3.  Sort the candy, once it is home & pick out what is “safe”

4.  Pre-distribute treats to the places you’ll be visiting.

Of the options, I have used both #3 and #4.  The problem with pre-delivering is that you have to stick to a pretty defined list of houses.  In my tiny town, the kids know everyone and like to vary their houses from year to year.  Plus I have to be very organized to help make this one happen.

Sorting the candy works pretty well, except you have to keep them from diving into the bag on the journey.  One way I solved this was to have a small pocketful of approved treats that could be enjoyed en route.  My kids were well trained by then to ask before anything went in their mouths.

Ideas for Approved GFCF Hallowe’en Treats that are annually distributed in our town (not sugar, soy, artificial or anything else free)

Sunmaid Raisins
Rockets
Coke, Pepsi or other
Juice boxes
Old Dutch Chips (they say “Gluten Free” right on the package!)
Starburst candy
Skittles
Sour Patch
Nerds & Runts
Jelly Belly jelly beans (but not the unknown kinds!)
Most gum
Suckers/Lollipops
Lifesavers
Jolly Ranchers
Welch’s Fruit Snacks (and they don’t get their cars egged either.  go figure….)

If you want chocolate, you’ll have to look to Enjoy Life for their chocolate bars. They are pricey but so worth it!

There are lists on the internet of safe treats, but often they are just GF, not GFCF.  Also, has anyone actually ever gotten some of those weird candies on Hallowe’en night?  (Except from the creepy, cheap old lady in the house that smells like cats??)  The above list is the real deal Moms & Dads.  My kids get most or all of these things in their treat bag every year.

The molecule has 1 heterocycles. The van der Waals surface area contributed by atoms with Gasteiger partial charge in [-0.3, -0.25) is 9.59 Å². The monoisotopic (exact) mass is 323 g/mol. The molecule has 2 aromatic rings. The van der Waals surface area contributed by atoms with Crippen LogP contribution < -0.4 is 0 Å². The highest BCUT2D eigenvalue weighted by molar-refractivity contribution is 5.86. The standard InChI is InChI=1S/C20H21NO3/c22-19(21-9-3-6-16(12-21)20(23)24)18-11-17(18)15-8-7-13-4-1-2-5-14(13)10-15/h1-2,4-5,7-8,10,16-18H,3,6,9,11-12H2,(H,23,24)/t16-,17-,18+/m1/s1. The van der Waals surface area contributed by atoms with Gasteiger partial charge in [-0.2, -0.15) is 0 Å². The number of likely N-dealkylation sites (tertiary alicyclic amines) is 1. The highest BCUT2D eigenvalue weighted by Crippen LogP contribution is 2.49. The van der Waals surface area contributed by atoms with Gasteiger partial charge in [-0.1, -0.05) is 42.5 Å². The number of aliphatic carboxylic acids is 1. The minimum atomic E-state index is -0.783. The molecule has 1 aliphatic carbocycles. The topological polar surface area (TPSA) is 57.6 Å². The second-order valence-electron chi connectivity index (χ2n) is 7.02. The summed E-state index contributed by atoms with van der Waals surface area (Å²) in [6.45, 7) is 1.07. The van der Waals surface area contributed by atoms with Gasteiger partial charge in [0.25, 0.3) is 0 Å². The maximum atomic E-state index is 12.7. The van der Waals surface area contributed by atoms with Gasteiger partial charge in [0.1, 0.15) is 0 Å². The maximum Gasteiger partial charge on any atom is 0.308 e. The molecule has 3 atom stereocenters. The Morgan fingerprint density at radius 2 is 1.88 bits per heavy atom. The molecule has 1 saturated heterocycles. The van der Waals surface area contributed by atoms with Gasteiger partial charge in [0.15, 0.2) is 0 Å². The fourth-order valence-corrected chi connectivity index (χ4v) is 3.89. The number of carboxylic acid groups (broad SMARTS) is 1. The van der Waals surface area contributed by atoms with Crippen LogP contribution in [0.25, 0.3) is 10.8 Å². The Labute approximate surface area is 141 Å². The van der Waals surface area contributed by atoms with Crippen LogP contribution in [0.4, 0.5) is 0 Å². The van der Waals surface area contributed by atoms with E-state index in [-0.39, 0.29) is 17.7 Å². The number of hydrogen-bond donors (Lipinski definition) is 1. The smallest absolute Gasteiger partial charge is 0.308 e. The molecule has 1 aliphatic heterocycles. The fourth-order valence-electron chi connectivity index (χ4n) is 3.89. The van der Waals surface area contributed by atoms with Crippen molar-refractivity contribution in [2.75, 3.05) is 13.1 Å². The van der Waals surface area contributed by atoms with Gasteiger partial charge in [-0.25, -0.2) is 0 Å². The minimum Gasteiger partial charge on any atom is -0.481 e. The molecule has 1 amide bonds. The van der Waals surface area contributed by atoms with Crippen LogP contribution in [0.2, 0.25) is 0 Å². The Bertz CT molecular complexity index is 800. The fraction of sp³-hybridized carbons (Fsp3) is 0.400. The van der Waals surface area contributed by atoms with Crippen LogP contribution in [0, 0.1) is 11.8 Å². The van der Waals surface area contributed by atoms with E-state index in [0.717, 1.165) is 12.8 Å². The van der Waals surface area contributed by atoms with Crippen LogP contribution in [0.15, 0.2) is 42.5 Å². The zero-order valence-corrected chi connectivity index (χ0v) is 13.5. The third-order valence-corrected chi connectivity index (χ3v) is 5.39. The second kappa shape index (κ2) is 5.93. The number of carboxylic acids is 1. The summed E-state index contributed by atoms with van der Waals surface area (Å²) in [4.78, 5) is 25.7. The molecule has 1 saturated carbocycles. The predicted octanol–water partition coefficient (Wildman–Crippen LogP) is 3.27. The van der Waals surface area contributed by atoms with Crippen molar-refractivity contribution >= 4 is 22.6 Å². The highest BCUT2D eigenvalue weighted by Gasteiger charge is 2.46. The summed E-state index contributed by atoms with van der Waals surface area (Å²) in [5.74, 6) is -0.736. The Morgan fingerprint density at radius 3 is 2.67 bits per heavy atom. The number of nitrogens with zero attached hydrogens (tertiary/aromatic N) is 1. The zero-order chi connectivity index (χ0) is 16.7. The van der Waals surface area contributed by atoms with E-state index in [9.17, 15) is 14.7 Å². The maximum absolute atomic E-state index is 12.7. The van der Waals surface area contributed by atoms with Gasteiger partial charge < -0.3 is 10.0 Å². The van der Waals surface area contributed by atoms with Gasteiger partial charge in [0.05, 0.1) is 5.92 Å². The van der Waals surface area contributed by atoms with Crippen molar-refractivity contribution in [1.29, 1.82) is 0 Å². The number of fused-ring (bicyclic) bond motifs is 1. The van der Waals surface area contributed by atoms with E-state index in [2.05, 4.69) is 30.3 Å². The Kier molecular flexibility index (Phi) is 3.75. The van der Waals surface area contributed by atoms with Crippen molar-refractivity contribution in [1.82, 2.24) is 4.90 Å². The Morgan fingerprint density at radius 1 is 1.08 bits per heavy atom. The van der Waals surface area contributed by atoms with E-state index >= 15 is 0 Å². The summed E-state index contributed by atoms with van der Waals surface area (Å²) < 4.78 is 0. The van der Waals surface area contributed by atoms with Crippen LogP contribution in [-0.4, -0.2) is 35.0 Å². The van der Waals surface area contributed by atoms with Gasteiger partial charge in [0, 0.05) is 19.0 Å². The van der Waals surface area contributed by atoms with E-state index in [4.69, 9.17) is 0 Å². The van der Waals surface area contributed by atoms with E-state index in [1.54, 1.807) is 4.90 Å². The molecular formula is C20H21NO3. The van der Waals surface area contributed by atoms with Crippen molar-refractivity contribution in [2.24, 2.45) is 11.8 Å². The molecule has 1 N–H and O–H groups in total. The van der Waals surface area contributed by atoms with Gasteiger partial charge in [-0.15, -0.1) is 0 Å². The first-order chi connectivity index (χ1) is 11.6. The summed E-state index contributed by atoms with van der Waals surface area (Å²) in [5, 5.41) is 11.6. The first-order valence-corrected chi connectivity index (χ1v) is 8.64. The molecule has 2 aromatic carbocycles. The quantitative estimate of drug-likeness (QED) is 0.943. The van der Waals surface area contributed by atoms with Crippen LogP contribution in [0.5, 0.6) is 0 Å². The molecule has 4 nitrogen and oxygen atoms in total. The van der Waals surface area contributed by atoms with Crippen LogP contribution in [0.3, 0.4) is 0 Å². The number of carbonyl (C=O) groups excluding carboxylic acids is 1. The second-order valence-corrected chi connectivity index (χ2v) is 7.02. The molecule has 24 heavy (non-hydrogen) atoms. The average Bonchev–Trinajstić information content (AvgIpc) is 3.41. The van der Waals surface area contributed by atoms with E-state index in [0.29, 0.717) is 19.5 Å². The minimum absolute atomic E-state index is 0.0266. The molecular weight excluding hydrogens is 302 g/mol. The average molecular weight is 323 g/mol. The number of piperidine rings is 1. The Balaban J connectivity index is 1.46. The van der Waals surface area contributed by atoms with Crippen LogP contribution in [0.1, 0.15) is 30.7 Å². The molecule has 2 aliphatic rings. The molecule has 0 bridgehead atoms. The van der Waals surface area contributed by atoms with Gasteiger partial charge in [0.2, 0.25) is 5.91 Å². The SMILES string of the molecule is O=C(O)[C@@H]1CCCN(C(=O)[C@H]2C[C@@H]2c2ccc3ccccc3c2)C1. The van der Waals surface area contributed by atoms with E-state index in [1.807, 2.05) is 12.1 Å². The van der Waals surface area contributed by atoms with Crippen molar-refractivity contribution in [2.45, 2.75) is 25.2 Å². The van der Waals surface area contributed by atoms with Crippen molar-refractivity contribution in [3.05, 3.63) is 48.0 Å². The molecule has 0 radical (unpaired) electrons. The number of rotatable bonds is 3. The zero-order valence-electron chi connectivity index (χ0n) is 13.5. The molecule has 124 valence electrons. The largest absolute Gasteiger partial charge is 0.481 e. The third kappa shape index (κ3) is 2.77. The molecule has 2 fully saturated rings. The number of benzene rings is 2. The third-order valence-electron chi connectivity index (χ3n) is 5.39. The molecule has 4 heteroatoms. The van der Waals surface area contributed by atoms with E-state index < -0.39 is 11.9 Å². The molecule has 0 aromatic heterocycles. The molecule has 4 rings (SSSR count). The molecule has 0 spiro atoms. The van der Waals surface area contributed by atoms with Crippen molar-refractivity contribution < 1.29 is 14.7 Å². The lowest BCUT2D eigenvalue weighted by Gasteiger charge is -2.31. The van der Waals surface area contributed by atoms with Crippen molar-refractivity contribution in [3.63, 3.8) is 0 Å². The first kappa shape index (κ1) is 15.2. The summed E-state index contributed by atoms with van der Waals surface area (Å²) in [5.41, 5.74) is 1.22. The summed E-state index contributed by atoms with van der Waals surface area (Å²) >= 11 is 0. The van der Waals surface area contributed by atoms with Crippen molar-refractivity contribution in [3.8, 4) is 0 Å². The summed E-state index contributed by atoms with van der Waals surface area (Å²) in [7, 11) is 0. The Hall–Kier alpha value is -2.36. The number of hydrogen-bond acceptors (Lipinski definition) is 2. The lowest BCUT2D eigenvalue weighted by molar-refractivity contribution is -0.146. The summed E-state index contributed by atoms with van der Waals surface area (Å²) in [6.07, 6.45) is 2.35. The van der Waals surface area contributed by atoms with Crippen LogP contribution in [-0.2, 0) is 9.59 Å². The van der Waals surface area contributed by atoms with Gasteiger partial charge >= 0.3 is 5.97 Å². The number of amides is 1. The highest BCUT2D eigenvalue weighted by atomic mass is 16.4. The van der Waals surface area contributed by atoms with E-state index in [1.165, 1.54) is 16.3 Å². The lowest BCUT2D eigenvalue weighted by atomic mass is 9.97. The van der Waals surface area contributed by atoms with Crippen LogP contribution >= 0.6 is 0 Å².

If you aren’t sure about a treat, my advice is to not feed it to your kids.  Maybe set it aside for grown-up testing….or phoning the company the next day.  You know, whatever works best in your house.

GFCF on a Tight Budget

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There is no doubt about it.  Being gluten free, casein free is a whole new grocery store experience.  Gone are the 10 cent packages of ramen noodles (not that they were ever a nutritionally sound choice anyway), say goodbye to el cheapo bologna, adios to 99 cent Wonder Bread.  Hello $3.99 for spaghetti that never goes on sale, hmm, maybe to certified gf deli meat and are you NUTS!! to $7.00 bread.  With pricing like that, it’s no wonder parents are scared off this particular intervention.

There are ways to make this lifestyle change less taxing to the family purse, though it does involve a lot more work on Mom and Dad’s part.  It means whole foods, cooking from scratch, little to no reliance on packaged foods…truthfully, the exact same thing that any good “money coach” such as the wonderful Gail Vaz Oxlade would tell you.  So, don’t sit there feeling sorry for yourself…

Keeping to a tight budget means figuring out what is a “want” and what is a “need”.  This IS different in every house.  My children would tell you that a cookie in their lunch is a need.  I would argue that point, but they still get a cookie most days.  When we switched to “Enjoy Life” chocolate chips, I loved that they are mini, so I use 1/2 a much.  (Good thing too because the bag costs more than double!)

Here are some of my best budget tips:

- Watch for sales on produce and never buy more than you will eat (or freeze).  A great deal on mangoes isn’t so great if you throw some away.  Buying in season fruit does make a difference but even I will sacrifice the budget elsewhere to buy Eric mandarin oranges as often as I see them.  It’s what he likes best and they almost never go to waste.  I do find vegetables to be much less expensive, by volume, than fruit.  Of course they are more work, chopping, peeling and etc that it is easier (and sweeter) to reach for fruit!

- Carrots last a long time in the fridge so watch for sales.  (Make muffins or cake if you have too much!)

- Old bananas taste best in banana bread and can be frozen, in the skins and peeled later if you are short on time.  These are a great money saver for us.  Why pay 80 cents a pound for good ones and let them go old at your house?  (Usually they are 1/2 price or less!)